Back in the olden days I actually used to run an EB support group myself and I learned a LOT. Believe me, I got scars and bruises on my soul to prove it. Tons of them. Nowadays I rarely give advice and I am not exactly fond of receiving it if it’s unsolicited. If so, my standard response is “ok, thank you’. I basically thank them for the suggestion without going into detail if I use it, when I used it, when I tried it, if it worked or not, or whatever the case may be. Chances are my message will not even get replied anyway. They rarely are. I am grateful and that’s that. I take the suggestions as a gift. I already opened thousands of gifts, and now they are almost always duplicates.

Having said that, here’s what I learned about giving advice. Take it or leave it. My feelings are not hurt.


1. Make sure your advice is wanted and asked for. It may seem common courtesy, but advice only works if there is a willing, receiving ear. Therapists themselves spend most of their time asking questions and listening, often having the patient come up with their own solutions.

2. Make sure it’s really advice your friend asks for. Sometimes, especially women, just want a sounding board.

3. Don’t be a know-it-all. Never start a sentence with ‘you should’ or ‘if I were you’. Especially refrain from telling someone to do something ‘ASAP’. For one, you’re not privy of all the details and situation. Even if you were, everyone is different. Secondly, these statements can come off pretentious and judgmental. Instead, use statements that start with “I feel” “Have you considered” or ‘In our experience’. They are a lot less threatening and are more open minded, feeling more like a warm hug instead of a shove, leaving your friend the decision to follow through with your advice instead of feeling she ‘should’ do anything or worse, thinking she did something wrong by not thinking about it herself.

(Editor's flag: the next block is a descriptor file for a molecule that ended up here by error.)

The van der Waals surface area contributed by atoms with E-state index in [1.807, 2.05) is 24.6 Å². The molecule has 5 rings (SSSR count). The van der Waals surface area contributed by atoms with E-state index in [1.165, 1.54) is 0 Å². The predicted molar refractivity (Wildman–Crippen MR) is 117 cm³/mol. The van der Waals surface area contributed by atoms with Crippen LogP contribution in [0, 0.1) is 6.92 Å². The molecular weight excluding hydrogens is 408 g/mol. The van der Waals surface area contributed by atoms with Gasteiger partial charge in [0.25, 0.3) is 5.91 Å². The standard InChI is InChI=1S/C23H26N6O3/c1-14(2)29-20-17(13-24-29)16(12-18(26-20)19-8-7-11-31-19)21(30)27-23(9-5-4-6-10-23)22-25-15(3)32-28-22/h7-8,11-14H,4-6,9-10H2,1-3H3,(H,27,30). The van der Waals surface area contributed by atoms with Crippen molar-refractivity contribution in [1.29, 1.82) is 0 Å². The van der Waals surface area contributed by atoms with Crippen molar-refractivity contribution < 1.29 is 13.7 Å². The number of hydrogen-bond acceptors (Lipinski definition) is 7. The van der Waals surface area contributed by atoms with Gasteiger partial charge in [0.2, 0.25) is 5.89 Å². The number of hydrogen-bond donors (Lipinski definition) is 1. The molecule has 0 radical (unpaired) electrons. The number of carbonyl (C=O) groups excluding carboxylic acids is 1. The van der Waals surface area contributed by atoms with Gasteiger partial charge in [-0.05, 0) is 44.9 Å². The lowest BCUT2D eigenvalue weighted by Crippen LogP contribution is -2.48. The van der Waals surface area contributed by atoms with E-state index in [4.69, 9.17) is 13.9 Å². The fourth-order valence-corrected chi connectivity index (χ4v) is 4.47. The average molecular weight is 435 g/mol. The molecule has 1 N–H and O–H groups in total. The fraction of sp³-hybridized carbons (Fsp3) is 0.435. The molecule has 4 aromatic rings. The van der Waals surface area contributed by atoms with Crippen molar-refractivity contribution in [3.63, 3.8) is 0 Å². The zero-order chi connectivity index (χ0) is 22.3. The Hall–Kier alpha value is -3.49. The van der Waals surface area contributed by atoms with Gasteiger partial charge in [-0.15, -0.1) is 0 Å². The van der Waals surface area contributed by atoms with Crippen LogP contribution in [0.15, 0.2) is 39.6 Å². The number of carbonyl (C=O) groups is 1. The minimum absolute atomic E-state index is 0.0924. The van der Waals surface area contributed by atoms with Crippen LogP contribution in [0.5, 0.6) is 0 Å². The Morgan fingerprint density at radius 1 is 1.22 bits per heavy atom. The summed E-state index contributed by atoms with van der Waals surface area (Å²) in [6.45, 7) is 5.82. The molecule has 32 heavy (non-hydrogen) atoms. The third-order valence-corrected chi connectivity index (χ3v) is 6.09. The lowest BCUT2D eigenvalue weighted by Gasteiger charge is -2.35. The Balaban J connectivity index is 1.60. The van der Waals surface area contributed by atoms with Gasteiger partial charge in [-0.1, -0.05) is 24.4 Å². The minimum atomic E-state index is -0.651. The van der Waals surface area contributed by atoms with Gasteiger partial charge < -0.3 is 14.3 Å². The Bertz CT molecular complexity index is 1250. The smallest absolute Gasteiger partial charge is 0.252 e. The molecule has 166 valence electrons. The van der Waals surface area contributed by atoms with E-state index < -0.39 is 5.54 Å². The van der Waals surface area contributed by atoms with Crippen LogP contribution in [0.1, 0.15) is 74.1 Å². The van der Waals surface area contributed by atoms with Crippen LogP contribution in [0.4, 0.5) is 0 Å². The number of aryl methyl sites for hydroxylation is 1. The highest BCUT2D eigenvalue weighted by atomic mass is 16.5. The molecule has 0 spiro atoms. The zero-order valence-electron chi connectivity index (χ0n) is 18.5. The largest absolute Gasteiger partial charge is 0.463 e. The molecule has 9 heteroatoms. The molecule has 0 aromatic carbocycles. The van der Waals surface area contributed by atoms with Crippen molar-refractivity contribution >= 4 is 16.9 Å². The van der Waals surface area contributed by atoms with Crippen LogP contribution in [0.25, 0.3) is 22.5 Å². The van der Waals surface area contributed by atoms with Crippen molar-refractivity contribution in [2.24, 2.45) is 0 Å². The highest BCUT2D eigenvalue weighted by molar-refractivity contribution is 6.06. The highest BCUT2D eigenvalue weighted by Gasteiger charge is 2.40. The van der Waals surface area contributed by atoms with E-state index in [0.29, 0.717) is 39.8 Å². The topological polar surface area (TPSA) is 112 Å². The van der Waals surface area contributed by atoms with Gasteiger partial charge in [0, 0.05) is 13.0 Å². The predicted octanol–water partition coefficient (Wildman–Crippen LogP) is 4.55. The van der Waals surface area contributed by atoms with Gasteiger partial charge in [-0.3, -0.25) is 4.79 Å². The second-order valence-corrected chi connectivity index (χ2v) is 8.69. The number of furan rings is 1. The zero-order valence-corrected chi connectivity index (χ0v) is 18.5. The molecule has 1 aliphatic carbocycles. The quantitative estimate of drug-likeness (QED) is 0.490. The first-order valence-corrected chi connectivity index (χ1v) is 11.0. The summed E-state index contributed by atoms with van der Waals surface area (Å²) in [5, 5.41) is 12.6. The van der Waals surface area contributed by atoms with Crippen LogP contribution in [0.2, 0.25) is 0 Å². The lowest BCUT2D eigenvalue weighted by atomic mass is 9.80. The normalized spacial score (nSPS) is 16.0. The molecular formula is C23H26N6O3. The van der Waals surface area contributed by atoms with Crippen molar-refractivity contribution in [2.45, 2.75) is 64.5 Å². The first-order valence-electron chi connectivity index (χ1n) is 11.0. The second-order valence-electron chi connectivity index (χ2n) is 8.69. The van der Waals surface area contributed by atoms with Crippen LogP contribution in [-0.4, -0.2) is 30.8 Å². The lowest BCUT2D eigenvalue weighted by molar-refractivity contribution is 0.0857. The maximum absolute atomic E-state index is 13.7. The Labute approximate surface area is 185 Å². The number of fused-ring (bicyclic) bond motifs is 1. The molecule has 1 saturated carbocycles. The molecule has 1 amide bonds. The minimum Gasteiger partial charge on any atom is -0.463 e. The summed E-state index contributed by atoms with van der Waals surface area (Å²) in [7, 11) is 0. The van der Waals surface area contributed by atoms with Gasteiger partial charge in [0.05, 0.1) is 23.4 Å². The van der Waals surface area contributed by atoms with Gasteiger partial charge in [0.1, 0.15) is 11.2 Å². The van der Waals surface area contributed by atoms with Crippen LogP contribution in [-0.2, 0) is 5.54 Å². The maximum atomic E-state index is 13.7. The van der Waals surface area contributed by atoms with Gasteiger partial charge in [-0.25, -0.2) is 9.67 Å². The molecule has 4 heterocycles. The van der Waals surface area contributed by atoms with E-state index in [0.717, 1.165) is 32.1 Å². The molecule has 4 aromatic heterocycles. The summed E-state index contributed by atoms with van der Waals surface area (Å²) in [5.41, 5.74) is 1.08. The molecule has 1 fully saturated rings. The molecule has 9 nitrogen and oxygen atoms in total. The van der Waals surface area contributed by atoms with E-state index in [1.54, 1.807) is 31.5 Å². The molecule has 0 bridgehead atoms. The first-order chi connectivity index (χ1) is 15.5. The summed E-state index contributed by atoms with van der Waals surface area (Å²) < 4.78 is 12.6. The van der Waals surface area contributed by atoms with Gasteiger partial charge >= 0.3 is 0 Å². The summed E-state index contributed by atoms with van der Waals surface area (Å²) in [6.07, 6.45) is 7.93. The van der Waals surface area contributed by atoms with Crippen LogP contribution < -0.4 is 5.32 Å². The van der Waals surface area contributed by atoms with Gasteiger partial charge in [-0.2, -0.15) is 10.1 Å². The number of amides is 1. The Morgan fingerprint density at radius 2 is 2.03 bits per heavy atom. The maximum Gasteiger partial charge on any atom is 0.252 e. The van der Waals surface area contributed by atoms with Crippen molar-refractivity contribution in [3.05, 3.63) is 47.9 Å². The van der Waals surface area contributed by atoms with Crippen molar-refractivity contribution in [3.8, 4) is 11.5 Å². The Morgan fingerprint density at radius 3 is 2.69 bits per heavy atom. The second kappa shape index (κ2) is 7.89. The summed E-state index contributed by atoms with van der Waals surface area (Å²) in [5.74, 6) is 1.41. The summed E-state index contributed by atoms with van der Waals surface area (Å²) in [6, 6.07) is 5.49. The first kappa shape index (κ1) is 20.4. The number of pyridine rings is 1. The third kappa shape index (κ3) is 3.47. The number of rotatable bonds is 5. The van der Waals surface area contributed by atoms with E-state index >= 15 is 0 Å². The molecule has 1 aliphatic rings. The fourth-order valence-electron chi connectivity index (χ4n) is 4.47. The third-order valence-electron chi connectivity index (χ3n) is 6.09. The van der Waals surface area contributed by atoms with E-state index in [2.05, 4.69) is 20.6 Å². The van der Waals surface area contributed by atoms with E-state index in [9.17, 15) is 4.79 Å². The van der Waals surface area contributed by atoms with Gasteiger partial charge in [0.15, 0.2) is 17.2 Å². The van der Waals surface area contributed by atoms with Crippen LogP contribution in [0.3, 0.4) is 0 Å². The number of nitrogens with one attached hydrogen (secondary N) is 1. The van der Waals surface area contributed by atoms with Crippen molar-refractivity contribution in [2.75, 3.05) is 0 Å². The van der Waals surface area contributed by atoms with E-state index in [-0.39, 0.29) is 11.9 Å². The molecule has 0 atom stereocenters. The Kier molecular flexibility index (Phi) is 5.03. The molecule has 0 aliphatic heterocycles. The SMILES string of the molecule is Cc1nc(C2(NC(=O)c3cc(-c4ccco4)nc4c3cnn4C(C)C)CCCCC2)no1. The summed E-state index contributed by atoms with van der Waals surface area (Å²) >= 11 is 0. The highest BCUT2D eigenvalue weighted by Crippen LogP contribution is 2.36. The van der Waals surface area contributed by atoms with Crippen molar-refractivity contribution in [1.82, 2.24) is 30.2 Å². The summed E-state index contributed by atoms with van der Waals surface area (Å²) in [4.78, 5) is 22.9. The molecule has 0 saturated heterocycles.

4. Advice comes down to empathy. If all you have to give is a prayer or a hug, it’s good enough. I really appreciate every positive thought, prayer and love sent my way.

It truly does come down to Love.

Love & Light,

Silvia LL5